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Re: Crashes with qemu-system-ppc64

From: Peter Maydell
Subject: Re: Crashes with qemu-system-ppc64
Date: Tue, 23 Mar 2021 22:57:56 +0000

On Tue, 23 Mar 2021 at 21:21, Mark Cave-Ayland
<mark.cave-ayland@ilande.co.uk> wrote:
> I'm not sure what the right solution is here. In my mind there hasn't really 
> been any
> difference between TYPE_DEVICE and TYPE_SYS_BUS_DEVICE other than the APIs 
> that
> expose the memory regions and IRQs are different, but clearly platform bus
> expects/defines a different behaviour here.
> Probably the quickest solution for now would be to change the DBDMA device so 
> that it
> is derived from TYPE_DEVICE rather than TYPE_SYS_BUS_DEVICE and make the 
> relevant
> changes if everyone agrees?

You want to be at least cautious about doing that. TYPE_DEVICE objects
don't get reset usually, because they are not part of the qbus hierarchy
(all TYPE_SYS_BUS_DEVICE devices live on the sysbus and get reset when
the sysbus is reset). So you would need the (currently nonexistent)
reset function of the containing macio device to manually reset any
TYPE_DEVICE children it has. (This is one of the areas where reset is
a mess, incidentally: logically speaking if you have a PCI device then
you want its children to all get reset when the PCI device itself is
reset; as it stands that doesn't happen, because its sysbus children
are on the sysbus, and a pci-bus-reset won't touch them.)

I forget how the platform bus stuff is supposed to work, but something
should be arranging that it only happens for a pretty restrictive subset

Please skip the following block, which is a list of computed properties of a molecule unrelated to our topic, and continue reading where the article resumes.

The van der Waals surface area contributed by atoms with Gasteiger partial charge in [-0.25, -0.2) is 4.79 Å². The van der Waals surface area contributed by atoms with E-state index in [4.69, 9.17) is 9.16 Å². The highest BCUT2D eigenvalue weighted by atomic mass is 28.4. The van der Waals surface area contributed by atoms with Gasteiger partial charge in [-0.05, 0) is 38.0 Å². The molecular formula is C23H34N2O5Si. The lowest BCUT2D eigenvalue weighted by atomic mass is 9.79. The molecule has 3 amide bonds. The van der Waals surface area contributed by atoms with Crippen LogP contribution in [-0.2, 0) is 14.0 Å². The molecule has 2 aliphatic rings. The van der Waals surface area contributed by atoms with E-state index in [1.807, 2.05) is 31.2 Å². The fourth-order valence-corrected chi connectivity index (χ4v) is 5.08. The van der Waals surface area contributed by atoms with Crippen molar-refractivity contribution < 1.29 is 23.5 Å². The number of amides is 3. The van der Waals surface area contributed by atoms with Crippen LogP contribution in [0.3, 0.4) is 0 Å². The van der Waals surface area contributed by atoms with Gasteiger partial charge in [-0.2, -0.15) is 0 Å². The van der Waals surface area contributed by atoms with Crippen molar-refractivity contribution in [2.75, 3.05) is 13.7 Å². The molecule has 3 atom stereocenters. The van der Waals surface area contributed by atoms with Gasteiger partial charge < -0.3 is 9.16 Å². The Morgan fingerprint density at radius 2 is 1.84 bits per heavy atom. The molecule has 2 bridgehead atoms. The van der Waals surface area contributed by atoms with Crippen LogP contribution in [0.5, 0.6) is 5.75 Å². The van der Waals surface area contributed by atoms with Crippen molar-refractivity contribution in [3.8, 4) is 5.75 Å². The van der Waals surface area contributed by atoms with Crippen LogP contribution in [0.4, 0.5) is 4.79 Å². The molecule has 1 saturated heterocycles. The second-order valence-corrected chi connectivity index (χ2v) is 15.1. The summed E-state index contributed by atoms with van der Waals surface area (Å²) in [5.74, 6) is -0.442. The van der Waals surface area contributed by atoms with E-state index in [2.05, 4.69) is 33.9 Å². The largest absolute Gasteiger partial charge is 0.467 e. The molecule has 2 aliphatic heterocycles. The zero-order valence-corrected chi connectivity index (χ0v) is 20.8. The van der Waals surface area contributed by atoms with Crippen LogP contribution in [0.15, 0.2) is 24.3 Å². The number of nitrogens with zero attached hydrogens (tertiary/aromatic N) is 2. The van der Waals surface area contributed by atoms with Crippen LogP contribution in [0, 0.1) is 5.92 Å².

of devices -- in general it should certainly not be firing for random
sysbus devices that are part of something else.

It's a pretty old commit (from 2018, one of Igor's), but I wonder if
this was broken by commit a3fc8396352e945f9. The original design of
the platform bus was that the "grab unassigned IRQs and MMIO regions"
hook got run as a machine-init-done hook. That meant that by definition
the board code had finished setting up all its sysbus devices, and
anything still unconnected must be (assuming not a bug) something the
user requested via -device to be put on the platform bus. But in
commit a3fc8396352e945f9 we changed this to use the hotplug-handler
callbacks, which happen when the device is realized. So it stopped
being true that we would only find loose MMIOs and IRQs on the user's
sysbus devices and now we're also incorrectly grabbing parts of
devices that are supposed to be being wired up by QEMU code before
that code has a chance to do that wiring.

There must still be something causing this not to happen literally for
every sysbus device, or we'd have noticed a lot earlier. I'm not sure
what's specifically different here, but I think it is that:
 (1) we only create the platform bus itself as pretty much the
     last thing we do in machine init. This (accidentally?)
     means it doesn't get to see most of the sysbus devices in
     the board itself
 (2) macio-oldworld is a pluggable PCI device which happens to
     use a sysbus device as part of its implementation, which
     is probably not very common

I think the long term fix is that we either need to undo
a3fc8396352e945f9 so that we only run after all other device
creation code has run and the unassigned IRQs and MMIOs really
are just the loose ends, or alternatively we need to make the
hooks much more restrictive about identifying what devices are
supposed to go into the platform bus.

Second note: does it actually make sense for a user to create
a macio-oldworld device and plug it into anything? It's a PCI
device, but is it really a generally usable device rather than
a specific built-into-the-board part of the g3beige machine ?
If it isn't actually useful for a user to create it on the command
line with -device, we could sidestep the whole thing for 6.0 by
marking it dc->user_creatable = false ...

-- PMM

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